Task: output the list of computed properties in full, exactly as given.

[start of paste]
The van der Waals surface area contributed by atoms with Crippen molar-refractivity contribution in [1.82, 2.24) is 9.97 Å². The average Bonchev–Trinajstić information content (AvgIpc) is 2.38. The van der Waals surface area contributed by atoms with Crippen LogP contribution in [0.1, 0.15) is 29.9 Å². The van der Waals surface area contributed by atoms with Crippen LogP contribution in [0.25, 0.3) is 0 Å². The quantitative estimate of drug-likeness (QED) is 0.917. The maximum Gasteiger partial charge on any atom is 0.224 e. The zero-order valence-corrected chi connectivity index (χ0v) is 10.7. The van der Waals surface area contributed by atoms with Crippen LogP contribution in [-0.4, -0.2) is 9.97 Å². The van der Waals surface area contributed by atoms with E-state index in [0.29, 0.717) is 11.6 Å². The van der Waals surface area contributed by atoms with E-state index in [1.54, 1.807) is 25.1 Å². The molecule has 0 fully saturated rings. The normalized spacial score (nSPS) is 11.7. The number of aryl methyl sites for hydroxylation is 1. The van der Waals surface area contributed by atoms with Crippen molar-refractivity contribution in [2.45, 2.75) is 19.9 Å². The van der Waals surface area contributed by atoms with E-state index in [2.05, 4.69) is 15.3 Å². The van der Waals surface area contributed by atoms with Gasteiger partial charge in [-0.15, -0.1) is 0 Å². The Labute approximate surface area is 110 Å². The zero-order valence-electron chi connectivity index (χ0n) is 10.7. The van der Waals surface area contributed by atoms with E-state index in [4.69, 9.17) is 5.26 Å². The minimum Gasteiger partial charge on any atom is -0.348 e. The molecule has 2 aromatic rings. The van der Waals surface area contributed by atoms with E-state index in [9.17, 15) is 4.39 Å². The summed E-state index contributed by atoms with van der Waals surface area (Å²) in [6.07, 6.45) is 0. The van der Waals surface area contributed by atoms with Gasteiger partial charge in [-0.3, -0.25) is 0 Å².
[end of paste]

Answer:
The van der Waals surface area contributed by atoms with Crippen molar-refractivity contribution in [1.82, 2.24) is 9.97 Å². The average Bonchev–Trinajstić information content (AvgIpc) is 2.38. The van der Waals surface area contributed by atoms with Crippen LogP contribution in [0.1, 0.15) is 29.9 Å². The van der Waals surface area contributed by atoms with Crippen LogP contribution in [0.25, 0.3) is 0 Å². The quantitative estimate of drug-likeness (QED) is 0.917. The maximum Gasteiger partial charge on any atom is 0.224 e. The zero-order valence-corrected chi connectivity index (χ0v) is 10.7. The van der Waals surface area contributed by atoms with Crippen LogP contribution in [-0.4, -0.2) is 9.97 Å². The van der Waals surface area contributed by atoms with E-state index in [0.29, 0.717) is 11.6 Å². The van der Waals surface area contributed by atoms with E-state index in [1.54, 1.807) is 25.1 Å². The molecule has 0 fully saturated rings. The normalized spacial score (nSPS) is 11.7. The number of aryl methyl sites for hydroxylation is 1. The van der Waals surface area contributed by atoms with Crippen molar-refractivity contribution in [2.45, 2.75) is 19.9 Å². The van der Waals surface area contributed by atoms with E-state index in [2.05, 4.69) is 15.3 Å². The van der Waals surface area contributed by atoms with Gasteiger partial charge in [-0.15, -0.1) is 0 Å². The Labute approximate surface area is 110 Å². The zero-order valence-electron chi connectivity index (χ0n) is 10.7. The van der Waals surface area contributed by atoms with E-state index in [4.69, 9.17) is 5.26 Å². The minimum Gasteiger partial charge on any atom is -0.348 e. The molecule has 2 aromatic rings. The van der Waals surface area contributed by atoms with E-state index in [9.17, 15) is 4.39 Å². The summed E-state index contributed by atoms with van der Waals surface area (Å²) in [6.07, 6.45) is 0. The van der Waals surface area contributed by atoms with Gasteiger partial charge in [-0.3, -0.25) is 0 Å².